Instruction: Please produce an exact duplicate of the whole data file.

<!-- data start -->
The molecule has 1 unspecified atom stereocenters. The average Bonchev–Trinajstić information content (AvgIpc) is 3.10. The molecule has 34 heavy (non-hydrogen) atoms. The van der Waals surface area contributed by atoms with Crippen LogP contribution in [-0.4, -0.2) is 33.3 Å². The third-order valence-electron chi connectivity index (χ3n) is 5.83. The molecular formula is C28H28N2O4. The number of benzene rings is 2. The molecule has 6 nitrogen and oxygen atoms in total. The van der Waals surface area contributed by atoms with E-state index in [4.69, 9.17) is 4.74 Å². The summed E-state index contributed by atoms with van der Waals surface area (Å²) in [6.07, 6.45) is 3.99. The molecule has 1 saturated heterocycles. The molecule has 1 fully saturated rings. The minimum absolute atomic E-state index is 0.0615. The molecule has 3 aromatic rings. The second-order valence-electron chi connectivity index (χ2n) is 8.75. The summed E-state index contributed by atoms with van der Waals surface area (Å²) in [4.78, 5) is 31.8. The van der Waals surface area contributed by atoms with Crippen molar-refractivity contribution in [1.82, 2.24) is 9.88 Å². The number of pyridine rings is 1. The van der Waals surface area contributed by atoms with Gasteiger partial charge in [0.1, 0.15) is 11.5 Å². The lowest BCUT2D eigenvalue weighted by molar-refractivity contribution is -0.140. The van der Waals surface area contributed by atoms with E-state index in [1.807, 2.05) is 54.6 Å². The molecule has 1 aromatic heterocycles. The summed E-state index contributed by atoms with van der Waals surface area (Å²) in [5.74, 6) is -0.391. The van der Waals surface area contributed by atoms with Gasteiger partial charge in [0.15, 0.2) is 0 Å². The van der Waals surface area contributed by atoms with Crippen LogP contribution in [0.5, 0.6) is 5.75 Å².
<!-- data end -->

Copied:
The molecule has 1 unspecified atom stereocenters. The average Bonchev–Trinajstić information content (AvgIpc) is 3.10. The molecule has 34 heavy (non-hydrogen) atoms. The van der Waals surface area contributed by atoms with Crippen LogP contribution in [-0.4, -0.2) is 33.3 Å². The third-order valence-electron chi connectivity index (χ3n) is 5.83. The molecular formula is C28H28N2O4. The number of benzene rings is 2. The molecule has 6 nitrogen and oxygen atoms in total. The van der Waals surface area contributed by atoms with E-state index in [4.69, 9.17) is 4.74 Å². The summed E-state index contributed by atoms with van der Waals surface area (Å²) in [6.07, 6.45) is 3.99. The molecule has 1 saturated heterocycles. The molecule has 1 fully saturated rings. The minimum absolute atomic E-state index is 0.0615. The molecule has 3 aromatic rings. The second-order valence-electron chi connectivity index (χ2n) is 8.75. The summed E-state index contributed by atoms with van der Waals surface area (Å²) in [4.78, 5) is 31.8. The van der Waals surface area contributed by atoms with Crippen molar-refractivity contribution in [1.82, 2.24) is 9.88 Å². The number of pyridine rings is 1. The van der Waals surface area contributed by atoms with Gasteiger partial charge in [0.1, 0.15) is 11.5 Å². The lowest BCUT2D eigenvalue weighted by molar-refractivity contribution is -0.140. The van der Waals surface area contributed by atoms with E-state index in [1.807, 2.05) is 54.6 Å². The molecule has 1 aromatic heterocycles. The summed E-state index contributed by atoms with van der Waals surface area (Å²) in [5.74, 6) is -0.391. The van der Waals surface area contributed by atoms with Gasteiger partial charge in [0.15, 0.2) is 0 Å². The van der Waals surface area contributed by atoms with Crippen LogP contribution in [0.5, 0.6) is 5.75 Å².